I apologize; the site was having technical issues and apparently my reply did not "stick".
The reason the attorney cannot give a definitive answer on that type of clause is because it is ambiguous; it is not traditional testatment language, and can be construed in 2 ways:
1. the property first goes to the first named heir, then upon their death, to the second named heir, etc.
2. the property is divided among all named heirs equally.
The court, when the language is ambiguous, will look to the testator's intent, based on other evidence (ie if any heirs were estranged, the rest of the language of the will, etc). If the 3 heirs are children, the court may determine that the testator intended that all children divide the inheritance equally. If one of the heirs has passed, normally the will addresses that also. Typically the will requires the heir to survive the testator a certain amount of time (ie 120 hours); if so, then the property passes to that heir, and then becomes a part of the heir's estate, and goes according to the heir's estate plan.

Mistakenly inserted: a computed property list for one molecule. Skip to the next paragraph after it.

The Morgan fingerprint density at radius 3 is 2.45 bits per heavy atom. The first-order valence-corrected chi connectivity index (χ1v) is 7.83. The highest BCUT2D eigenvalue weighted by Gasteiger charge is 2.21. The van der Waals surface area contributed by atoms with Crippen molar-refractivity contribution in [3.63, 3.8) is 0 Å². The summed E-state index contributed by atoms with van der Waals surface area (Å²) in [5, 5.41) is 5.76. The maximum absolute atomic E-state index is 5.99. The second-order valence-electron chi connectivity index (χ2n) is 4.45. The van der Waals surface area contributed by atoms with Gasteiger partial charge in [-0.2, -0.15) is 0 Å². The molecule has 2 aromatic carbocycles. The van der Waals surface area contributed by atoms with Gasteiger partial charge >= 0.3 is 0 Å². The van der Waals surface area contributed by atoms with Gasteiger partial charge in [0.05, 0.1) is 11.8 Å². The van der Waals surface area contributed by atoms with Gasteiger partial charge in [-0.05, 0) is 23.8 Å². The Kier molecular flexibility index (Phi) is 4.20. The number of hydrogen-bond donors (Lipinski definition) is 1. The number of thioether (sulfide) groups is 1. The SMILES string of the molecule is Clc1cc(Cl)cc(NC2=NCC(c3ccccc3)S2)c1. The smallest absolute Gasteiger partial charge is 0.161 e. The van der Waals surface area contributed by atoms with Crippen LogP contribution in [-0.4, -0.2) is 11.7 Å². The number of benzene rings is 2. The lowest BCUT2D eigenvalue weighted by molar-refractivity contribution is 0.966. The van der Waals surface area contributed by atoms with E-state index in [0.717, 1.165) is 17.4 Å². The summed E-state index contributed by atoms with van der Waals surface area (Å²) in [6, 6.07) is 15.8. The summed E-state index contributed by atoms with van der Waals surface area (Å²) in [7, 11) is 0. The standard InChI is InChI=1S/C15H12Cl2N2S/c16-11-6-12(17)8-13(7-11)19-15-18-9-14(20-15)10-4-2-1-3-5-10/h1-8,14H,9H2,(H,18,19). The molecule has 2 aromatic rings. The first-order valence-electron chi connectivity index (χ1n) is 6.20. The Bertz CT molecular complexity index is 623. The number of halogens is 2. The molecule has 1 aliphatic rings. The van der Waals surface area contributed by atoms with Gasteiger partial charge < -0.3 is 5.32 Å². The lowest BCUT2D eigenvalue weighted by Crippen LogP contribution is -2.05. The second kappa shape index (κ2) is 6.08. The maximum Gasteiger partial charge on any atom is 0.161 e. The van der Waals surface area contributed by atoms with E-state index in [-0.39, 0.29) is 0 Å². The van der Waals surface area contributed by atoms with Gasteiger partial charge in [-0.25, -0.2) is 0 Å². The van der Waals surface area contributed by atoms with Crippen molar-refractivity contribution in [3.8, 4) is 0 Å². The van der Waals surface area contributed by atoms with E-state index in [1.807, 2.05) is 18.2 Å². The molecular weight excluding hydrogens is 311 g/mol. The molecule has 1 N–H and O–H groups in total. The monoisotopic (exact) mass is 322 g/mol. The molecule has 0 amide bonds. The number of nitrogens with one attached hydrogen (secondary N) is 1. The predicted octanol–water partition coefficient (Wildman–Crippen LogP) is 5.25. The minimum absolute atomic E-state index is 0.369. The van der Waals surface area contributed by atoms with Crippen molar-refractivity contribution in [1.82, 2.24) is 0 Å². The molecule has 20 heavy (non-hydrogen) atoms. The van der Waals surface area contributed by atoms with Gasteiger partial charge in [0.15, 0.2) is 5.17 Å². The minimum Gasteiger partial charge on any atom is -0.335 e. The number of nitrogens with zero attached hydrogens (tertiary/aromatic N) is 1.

In situations where the language is unclear, the probate attorney will typically file a petition with the court, asking for direction in how to distribute the property. This helps avoid personal liability on the part of the executor, should one of the heirs sue, based on the ambiguous language. The court can then decide whether a provision is ambiguous and should be stricken from the document, or whether it is not ambiguous and how it should be applied.
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Information provided is for educational purposes only. Consultation with a personal attorney is always recommended so your particular facts may be considered. Thank you and take care.